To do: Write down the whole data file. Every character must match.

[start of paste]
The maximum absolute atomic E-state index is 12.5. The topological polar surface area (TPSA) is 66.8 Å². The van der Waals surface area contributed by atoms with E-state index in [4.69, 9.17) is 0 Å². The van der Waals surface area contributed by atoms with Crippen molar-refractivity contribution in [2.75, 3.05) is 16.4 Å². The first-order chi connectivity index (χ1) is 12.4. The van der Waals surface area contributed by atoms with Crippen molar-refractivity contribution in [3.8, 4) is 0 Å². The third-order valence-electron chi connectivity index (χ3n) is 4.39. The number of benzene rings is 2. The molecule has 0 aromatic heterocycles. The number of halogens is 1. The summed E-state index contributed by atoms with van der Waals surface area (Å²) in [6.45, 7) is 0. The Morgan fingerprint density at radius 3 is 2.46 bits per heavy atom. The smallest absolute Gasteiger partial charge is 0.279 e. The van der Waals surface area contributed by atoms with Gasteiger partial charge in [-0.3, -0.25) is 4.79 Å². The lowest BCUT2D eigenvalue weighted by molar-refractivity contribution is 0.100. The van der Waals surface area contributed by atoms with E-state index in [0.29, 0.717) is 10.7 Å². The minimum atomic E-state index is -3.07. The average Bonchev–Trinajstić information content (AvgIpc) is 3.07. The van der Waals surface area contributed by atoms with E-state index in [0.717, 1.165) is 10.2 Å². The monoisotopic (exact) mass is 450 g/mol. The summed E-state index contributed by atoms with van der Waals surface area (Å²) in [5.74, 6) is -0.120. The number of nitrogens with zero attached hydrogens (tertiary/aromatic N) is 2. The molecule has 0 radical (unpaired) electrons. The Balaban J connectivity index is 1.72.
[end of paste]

The maximum absolute atomic E-state index is 12.5. The topological polar surface area (TPSA) is 66.8 Å². The van der Waals surface area contributed by atoms with E-state index in [4.69, 9.17) is 0 Å². The van der Waals surface area contributed by atoms with Crippen molar-refractivity contribution in [2.75, 3.05) is 16.4 Å². The first-order chi connectivity index (χ1) is 12.4. The van der Waals surface area contributed by atoms with Crippen molar-refractivity contribution in [3.8, 4) is 0 Å². The third-order valence-electron chi connectivity index (χ3n) is 4.39. The number of benzene rings is 2. The molecule has 0 aromatic heterocycles. The number of halogens is 1. The summed E-state index contributed by atoms with van der Waals surface area (Å²) in [6.45, 7) is 0. The Morgan fingerprint density at radius 3 is 2.46 bits per heavy atom. The smallest absolute Gasteiger partial charge is 0.279 e. The van der Waals surface area contributed by atoms with Gasteiger partial charge in [-0.3, -0.25) is 4.79 Å². The lowest BCUT2D eigenvalue weighted by molar-refractivity contribution is 0.100. The van der Waals surface area contributed by atoms with E-state index in [0.29, 0.717) is 10.7 Å². The minimum atomic E-state index is -3.07. The average Bonchev–Trinajstić information content (AvgIpc) is 3.07. The van der Waals surface area contributed by atoms with E-state index in [0.717, 1.165) is 10.2 Å². The monoisotopic (exact) mass is 450 g/mol. The summed E-state index contributed by atoms with van der Waals surface area (Å²) in [5.74, 6) is -0.120. The number of nitrogens with zero attached hydrogens (tertiary/aromatic N) is 2. The molecule has 0 radical (unpaired) electrons. The Balaban J connectivity index is 1.72.